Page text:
7. Emerging Global Focus on Therapeutic Applications of Medicinal Plants

Traditional medicinal plants were used as treatments long before the establishment of western medicine with the emergence of modern science and technology [1,87]. Plant-derived antibacterial compounds were the bases of antimicrobial drugs before the antibiotic era [88]. The number of plant species (Angiosperms) on Earth is believed to be between 250,000 and 500,000. A very small number of these plants (less than 10%) are eaten by humans and other animals, and many are used for medical purposes [87]. Despite a temporary decline during the Industrial Revolution, popular interest in medicinal plants persists globally. The WHO reports a significant and escalating global trend in the utilization of herbal medicines and phytonutrients for addressing diverse health concerns within varied national healthcare systems [89]. Although plants are the primary healthcare source for 80% of individuals in developing countries, herbal remedies have gained acceptance in developed nations, where complementary and alternative medicines have become mainstream, particularly in the UK, Europe, North America, and Australia [90]. In response to the widespread emergence of antibiotic-resistant bacteria, the investigation and application of naturally derived compounds from medicinal plants have garnered substantial attention among researchers [91]. In the present review, a comprehensive search was carried out on scientific reports published in Google Scholar, focusing on studies investigating the antibacterial and antimicrobial properties of medicinal plants between 2010 and 2022. Our survey uncovered a notable surge of interest among the global scientific community in this domain, implying the potential emergence of novel antibacterial agents derived from certain plant sources in the near future (Figure 5).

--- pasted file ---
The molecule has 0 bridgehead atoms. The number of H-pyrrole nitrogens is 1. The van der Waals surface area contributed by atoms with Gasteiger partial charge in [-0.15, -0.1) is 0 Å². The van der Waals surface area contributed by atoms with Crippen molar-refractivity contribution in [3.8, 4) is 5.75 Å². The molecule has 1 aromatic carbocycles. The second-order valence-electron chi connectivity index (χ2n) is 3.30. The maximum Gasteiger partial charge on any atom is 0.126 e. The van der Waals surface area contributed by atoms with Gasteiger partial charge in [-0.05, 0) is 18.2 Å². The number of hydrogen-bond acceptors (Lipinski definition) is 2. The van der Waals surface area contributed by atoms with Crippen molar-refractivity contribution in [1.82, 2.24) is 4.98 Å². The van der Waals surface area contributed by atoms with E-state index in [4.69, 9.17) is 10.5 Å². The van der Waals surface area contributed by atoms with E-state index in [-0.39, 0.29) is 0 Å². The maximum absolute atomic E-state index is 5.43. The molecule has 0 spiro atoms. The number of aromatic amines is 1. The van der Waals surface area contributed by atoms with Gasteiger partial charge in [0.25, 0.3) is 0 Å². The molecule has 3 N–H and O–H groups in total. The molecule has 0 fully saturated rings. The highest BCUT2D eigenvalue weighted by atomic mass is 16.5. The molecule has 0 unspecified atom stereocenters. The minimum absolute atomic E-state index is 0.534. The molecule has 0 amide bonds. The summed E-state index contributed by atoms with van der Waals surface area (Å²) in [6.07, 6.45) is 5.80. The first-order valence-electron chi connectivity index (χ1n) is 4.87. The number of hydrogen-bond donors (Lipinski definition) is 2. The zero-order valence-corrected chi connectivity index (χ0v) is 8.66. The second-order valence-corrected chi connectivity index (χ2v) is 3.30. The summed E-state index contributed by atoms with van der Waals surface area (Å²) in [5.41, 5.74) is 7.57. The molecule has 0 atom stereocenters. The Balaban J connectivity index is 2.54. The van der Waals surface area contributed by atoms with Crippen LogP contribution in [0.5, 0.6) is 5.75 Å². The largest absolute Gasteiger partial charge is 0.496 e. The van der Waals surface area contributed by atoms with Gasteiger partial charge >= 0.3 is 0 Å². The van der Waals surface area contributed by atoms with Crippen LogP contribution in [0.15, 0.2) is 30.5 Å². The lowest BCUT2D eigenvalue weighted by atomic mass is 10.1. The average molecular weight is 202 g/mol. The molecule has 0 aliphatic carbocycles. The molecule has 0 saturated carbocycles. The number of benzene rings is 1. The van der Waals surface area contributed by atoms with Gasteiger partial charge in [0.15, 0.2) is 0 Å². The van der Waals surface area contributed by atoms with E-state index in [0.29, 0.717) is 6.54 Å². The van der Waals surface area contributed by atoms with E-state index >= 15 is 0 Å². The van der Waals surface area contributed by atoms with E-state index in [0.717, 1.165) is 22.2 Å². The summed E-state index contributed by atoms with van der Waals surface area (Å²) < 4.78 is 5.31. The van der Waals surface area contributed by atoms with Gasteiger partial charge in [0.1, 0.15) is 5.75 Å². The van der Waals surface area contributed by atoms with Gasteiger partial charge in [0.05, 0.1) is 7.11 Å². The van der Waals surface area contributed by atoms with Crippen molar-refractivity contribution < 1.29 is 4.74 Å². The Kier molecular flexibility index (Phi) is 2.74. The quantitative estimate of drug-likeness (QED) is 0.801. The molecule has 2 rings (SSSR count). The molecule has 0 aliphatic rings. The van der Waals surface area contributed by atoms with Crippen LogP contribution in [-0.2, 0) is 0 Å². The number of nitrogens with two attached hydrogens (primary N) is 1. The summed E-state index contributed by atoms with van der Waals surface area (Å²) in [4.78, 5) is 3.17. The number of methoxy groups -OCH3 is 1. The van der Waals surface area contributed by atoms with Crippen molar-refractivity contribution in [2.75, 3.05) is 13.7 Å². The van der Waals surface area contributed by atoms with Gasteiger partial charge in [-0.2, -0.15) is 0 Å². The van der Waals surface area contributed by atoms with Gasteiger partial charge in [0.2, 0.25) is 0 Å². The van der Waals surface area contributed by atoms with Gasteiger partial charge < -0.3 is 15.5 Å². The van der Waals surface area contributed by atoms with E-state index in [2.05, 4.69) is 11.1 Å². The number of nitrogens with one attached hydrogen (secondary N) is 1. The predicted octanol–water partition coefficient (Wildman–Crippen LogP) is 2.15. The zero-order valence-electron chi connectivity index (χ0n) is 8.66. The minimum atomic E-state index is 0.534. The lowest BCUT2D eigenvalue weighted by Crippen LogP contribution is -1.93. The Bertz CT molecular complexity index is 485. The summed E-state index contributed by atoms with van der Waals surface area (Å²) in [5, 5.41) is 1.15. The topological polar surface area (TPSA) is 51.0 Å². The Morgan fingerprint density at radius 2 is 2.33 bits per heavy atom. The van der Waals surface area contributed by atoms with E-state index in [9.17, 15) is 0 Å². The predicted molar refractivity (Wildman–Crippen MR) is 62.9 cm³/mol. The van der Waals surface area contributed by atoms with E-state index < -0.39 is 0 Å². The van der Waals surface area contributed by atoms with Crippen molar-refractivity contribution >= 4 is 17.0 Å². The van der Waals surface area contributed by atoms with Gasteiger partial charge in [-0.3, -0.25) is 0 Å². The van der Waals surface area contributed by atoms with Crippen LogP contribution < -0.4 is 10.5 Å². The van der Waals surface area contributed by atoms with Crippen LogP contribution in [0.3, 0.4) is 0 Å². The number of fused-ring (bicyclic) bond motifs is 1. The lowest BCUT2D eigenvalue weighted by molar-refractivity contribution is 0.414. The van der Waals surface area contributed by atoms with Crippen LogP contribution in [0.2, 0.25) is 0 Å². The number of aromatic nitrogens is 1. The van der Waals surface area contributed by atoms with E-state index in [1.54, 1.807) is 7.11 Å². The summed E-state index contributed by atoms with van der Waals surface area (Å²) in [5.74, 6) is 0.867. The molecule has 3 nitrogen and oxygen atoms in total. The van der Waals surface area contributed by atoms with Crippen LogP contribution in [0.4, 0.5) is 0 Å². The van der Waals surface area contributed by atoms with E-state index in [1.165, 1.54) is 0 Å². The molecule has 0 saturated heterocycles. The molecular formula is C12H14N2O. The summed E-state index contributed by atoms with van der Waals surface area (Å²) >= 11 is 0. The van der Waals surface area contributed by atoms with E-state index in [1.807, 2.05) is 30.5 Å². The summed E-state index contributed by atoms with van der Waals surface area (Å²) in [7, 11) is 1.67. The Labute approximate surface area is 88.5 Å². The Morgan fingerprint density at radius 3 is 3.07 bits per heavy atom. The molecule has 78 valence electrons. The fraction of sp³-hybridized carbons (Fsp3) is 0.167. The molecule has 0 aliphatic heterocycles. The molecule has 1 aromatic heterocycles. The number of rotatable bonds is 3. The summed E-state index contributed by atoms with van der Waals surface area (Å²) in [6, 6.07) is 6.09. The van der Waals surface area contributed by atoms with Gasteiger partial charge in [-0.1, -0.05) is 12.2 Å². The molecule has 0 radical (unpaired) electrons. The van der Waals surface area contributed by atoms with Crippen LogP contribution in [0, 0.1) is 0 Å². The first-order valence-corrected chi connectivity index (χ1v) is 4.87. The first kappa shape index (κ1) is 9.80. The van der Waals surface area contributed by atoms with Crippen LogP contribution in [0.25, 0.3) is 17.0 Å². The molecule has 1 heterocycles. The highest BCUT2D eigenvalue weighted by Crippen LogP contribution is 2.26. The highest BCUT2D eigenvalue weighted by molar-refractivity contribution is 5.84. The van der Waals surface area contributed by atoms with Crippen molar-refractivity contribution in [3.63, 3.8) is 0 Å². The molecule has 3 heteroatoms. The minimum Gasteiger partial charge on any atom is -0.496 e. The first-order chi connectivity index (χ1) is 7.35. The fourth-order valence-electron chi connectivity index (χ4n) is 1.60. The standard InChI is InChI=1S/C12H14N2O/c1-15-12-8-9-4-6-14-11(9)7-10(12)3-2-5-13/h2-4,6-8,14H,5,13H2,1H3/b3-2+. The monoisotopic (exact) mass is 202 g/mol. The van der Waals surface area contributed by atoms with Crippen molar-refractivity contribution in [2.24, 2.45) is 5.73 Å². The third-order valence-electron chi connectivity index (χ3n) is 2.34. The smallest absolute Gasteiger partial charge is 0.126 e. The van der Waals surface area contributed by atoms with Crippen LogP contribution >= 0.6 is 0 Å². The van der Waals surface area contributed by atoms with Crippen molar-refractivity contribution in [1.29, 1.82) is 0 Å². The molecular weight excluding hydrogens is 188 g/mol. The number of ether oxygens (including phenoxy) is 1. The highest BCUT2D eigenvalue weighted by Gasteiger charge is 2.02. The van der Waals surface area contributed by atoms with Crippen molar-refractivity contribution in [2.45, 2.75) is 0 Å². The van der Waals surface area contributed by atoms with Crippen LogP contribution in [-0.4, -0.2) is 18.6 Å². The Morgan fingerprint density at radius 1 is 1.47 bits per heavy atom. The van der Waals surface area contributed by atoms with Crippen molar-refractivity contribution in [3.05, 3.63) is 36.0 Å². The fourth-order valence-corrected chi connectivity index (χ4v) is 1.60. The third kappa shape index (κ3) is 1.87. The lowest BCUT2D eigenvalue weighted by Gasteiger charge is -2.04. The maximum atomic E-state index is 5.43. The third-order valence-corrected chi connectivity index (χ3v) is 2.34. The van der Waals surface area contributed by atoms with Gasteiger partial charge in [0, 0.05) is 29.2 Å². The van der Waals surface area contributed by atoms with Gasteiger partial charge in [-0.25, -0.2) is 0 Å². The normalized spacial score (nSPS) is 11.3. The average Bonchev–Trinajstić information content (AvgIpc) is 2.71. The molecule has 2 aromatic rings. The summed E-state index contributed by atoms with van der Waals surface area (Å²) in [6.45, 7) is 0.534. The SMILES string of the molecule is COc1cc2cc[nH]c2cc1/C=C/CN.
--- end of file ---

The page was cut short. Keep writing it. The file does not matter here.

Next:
8. The Mechanisms of Plant-Derived Antibacterial Agents